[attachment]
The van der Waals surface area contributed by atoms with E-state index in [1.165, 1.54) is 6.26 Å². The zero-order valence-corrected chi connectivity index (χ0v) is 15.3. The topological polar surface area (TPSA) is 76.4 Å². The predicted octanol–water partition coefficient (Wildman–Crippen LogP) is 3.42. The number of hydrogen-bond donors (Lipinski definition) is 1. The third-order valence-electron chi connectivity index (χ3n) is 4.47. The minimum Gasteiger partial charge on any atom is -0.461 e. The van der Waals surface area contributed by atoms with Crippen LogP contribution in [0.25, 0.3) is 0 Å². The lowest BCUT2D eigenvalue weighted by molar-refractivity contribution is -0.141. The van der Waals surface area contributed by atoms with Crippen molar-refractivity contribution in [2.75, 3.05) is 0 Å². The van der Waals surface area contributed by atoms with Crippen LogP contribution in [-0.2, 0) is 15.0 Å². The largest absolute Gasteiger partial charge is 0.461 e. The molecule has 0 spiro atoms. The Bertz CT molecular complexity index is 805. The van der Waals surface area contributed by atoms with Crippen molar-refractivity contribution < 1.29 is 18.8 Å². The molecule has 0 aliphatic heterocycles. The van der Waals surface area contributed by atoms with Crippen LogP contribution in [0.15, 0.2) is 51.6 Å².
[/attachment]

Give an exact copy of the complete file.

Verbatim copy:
The van der Waals surface area contributed by atoms with E-state index in [1.165, 1.54) is 6.26 Å². The zero-order valence-corrected chi connectivity index (χ0v) is 15.3. The topological polar surface area (TPSA) is 76.4 Å². The predicted octanol–water partition coefficient (Wildman–Crippen LogP) is 3.42. The number of hydrogen-bond donors (Lipinski definition) is 1. The third-order valence-electron chi connectivity index (χ3n) is 4.47. The minimum Gasteiger partial charge on any atom is -0.461 e. The van der Waals surface area contributed by atoms with Crippen LogP contribution in [0.25, 0.3) is 0 Å². The lowest BCUT2D eigenvalue weighted by molar-refractivity contribution is -0.141. The van der Waals surface area contributed by atoms with Crippen molar-refractivity contribution in [2.75, 3.05) is 0 Å². The van der Waals surface area contributed by atoms with Crippen LogP contribution in [-0.2, 0) is 15.0 Å². The largest absolute Gasteiger partial charge is 0.461 e. The molecule has 0 spiro atoms. The Bertz CT molecular complexity index is 805. The van der Waals surface area contributed by atoms with Crippen molar-refractivity contribution < 1.29 is 18.8 Å². The molecule has 0 aliphatic heterocycles. The van der Waals surface area contributed by atoms with Crippen LogP contribution in [0.15, 0.2) is 51.6 Å².